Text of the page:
Minnesota is poised to pass one of the nation’s strongest anti-bullying measures, the Safe and Supportive Minnesota Schools Act. But the Religious Right, Tea Party and Republicans are teaming up to try to kill the bill, and they are not being truthful in their efforts. Here are the top 5 falsehoods being promoted about the bill.

Right-wing claim #1. Parents are left out: One of the key talking points by Minnesota’s right-wing is that the parents won’t be notified when a bullying incident occurs.

[sws_red_box box_size=”100″] “When parents are not notified, children are being harmed,” Michele Lentz, spokesperson for the Minnesota Child Protection League told KSTP. “If we are all talking about protecting children, then who better to protect those children than the parents?”

“It’s not even required that a parent be notified. It’s out of your hands, out of the school’s hands and into the hands of the bureaucrats in St. Paul” — Peggy Bennett, a Republican candidate for House District 27A in a letter to the Albert Lea Tribune.

“Astonishingly, the bill does not require parental notification for either students who have been bullied or those accused of bullying,” — Katherine Kersten, in a column for the Star Tribune. [/sws_red_box]

But that’s not quite the truth.

The bill says there is “(i) a presumption that a district or school official will notify the parent of any student affected by alleged prohibited conduct of facts related to the incident and any disciplinary or remedial action taken by the school or district, unless notification to the parent is otherwise prohibited by law or the official, in consultation with the district’s responsible authority, determines that notifying the parent is not in the best interest of the student, as consistent with section 13.02, subdivision 8;”

The bill says there is a presumption that the parents will be notified, unless there’s a good reason not to.

In Iowa, legislators are also looking at strengthening their anti-bullying laws. Republican Gov. Terry Branstad — you read that correctly, he’s a Republican — explained to the Gazette why his recommendations included a similar exception:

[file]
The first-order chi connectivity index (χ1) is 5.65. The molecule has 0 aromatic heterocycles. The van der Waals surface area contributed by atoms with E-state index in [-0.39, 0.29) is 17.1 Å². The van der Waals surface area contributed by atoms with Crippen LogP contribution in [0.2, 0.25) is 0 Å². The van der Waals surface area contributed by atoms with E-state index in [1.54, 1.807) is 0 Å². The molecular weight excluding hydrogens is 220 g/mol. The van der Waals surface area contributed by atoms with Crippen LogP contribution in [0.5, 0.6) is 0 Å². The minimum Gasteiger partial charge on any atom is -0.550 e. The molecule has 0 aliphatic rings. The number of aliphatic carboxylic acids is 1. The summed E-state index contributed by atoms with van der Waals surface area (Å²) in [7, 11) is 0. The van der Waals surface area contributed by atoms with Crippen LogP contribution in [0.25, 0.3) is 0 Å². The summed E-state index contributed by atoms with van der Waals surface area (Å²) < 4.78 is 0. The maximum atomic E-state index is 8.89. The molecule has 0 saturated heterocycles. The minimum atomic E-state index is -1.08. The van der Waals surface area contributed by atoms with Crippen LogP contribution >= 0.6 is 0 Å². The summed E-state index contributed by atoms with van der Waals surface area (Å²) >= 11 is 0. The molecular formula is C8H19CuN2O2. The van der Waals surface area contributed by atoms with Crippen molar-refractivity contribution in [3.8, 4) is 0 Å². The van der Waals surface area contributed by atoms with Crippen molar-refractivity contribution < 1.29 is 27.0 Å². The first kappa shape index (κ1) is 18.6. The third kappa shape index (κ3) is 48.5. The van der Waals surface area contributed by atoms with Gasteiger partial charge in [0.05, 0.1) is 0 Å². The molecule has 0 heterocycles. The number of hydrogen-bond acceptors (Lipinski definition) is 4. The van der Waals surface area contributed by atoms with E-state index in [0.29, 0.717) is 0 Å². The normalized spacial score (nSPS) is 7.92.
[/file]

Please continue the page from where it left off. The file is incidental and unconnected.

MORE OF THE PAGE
“We’ve got to be very careful,” Branstad said. “Normally you want to notify the parents, but there may be some exceptional situations where you want to have a different alternative, depending upon the situation that child has with their home life. Unfortunately, many kids are living in very difficult situations.”

Parents will be notified under the bill unless there are concerns that notifying parents would be harmful to the student.

[sws_green_box box_size=”100″] (Fun fact: School district collaboration with parents is mentioned 26 times in the bill) [/sws_green_box]

Right-wing claim #2. Lack of local control: The right-wing says that the state will take over local school districts’ ability to create anti-bullying policies if the bill passes.

[sws_red_box box_size=”100″]”The bill would throw out Minnesota’s current “local control” antibullying law and replace it with a sweeping new statewide antibullying regime administered from St. Paul.” — Katherine Kersten in the Star Tribune

“I believe that with clarification of existing laws we can avoid this very costly unfunded mandate and allow our elected school boards to remain in control of our schools.” – Rep. Jeff Howe of Rockville in an email to constituents

Rep. Ernie Leidiger of Mayer criticized the DFL’s “Bullying bill that takes away local control from schools and parents, and grows government in St. Paul,” in an email to constituents.